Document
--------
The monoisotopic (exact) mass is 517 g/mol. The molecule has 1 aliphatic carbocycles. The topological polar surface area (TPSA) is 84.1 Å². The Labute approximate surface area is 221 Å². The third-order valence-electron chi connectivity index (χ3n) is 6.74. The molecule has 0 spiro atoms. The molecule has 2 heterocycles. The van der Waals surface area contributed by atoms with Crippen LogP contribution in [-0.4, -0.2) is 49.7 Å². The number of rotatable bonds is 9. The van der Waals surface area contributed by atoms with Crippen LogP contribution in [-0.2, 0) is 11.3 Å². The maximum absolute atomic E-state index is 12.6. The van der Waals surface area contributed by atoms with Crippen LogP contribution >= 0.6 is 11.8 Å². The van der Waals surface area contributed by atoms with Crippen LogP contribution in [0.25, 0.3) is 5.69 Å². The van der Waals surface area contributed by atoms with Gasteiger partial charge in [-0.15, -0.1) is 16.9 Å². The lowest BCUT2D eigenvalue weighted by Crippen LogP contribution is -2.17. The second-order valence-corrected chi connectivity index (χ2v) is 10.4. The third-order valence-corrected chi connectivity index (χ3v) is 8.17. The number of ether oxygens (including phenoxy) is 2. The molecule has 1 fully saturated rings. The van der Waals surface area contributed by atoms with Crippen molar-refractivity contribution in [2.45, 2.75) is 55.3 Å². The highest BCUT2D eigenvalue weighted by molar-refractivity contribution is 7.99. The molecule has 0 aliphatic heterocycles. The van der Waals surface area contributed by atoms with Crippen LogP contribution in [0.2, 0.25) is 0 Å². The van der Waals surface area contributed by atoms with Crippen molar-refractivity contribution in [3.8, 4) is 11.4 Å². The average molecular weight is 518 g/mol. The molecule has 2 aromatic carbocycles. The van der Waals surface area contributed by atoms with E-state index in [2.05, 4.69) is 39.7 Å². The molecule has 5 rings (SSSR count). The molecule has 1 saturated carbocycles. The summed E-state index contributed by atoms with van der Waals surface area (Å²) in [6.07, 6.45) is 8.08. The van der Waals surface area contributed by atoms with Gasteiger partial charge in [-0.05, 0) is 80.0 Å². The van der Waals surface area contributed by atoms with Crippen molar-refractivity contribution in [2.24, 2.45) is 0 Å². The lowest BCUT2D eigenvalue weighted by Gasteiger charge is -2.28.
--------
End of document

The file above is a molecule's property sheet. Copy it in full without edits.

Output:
The monoisotopic (exact) mass is 517 g/mol. The molecule has 1 aliphatic carbocycles. The topological polar surface area (TPSA) is 84.1 Å². The Labute approximate surface area is 221 Å². The third-order valence-electron chi connectivity index (χ3n) is 6.74. The molecule has 0 spiro atoms. The molecule has 2 heterocycles. The van der Waals surface area contributed by atoms with Crippen LogP contribution in [-0.4, -0.2) is 49.7 Å². The number of rotatable bonds is 9. The van der Waals surface area contributed by atoms with Crippen LogP contribution in [-0.2, 0) is 11.3 Å². The maximum absolute atomic E-state index is 12.6. The van der Waals surface area contributed by atoms with Crippen LogP contribution >= 0.6 is 11.8 Å². The van der Waals surface area contributed by atoms with Crippen LogP contribution in [0.25, 0.3) is 5.69 Å². The van der Waals surface area contributed by atoms with Gasteiger partial charge in [-0.15, -0.1) is 16.9 Å². The lowest BCUT2D eigenvalue weighted by Crippen LogP contribution is -2.17. The second-order valence-corrected chi connectivity index (χ2v) is 10.4. The third-order valence-corrected chi connectivity index (χ3v) is 8.17. The number of ether oxygens (including phenoxy) is 2. The molecule has 1 fully saturated rings. The van der Waals surface area contributed by atoms with Crippen molar-refractivity contribution in [2.45, 2.75) is 55.3 Å². The highest BCUT2D eigenvalue weighted by molar-refractivity contribution is 7.99. The molecule has 0 aliphatic heterocycles. The van der Waals surface area contributed by atoms with Crippen LogP contribution in [0.2, 0.25) is 0 Å². The van der Waals surface area contributed by atoms with Crippen molar-refractivity contribution in [3.8, 4) is 11.4 Å². The average molecular weight is 518 g/mol. The molecule has 2 aromatic carbocycles. The van der Waals surface area contributed by atoms with E-state index in [2.05, 4.69) is 39.7 Å². The molecule has 5 rings (SSSR count). The molecule has 1 saturated carbocycles. The summed E-state index contributed by atoms with van der Waals surface area (Å²) in [6.07, 6.45) is 8.08. The van der Waals surface area contributed by atoms with Gasteiger partial charge in [-0.05, 0) is 80.0 Å². The van der Waals surface area contributed by atoms with Crippen molar-refractivity contribution in [2.24, 2.45) is 0 Å². The lowest BCUT2D eigenvalue weighted by Gasteiger charge is -2.28.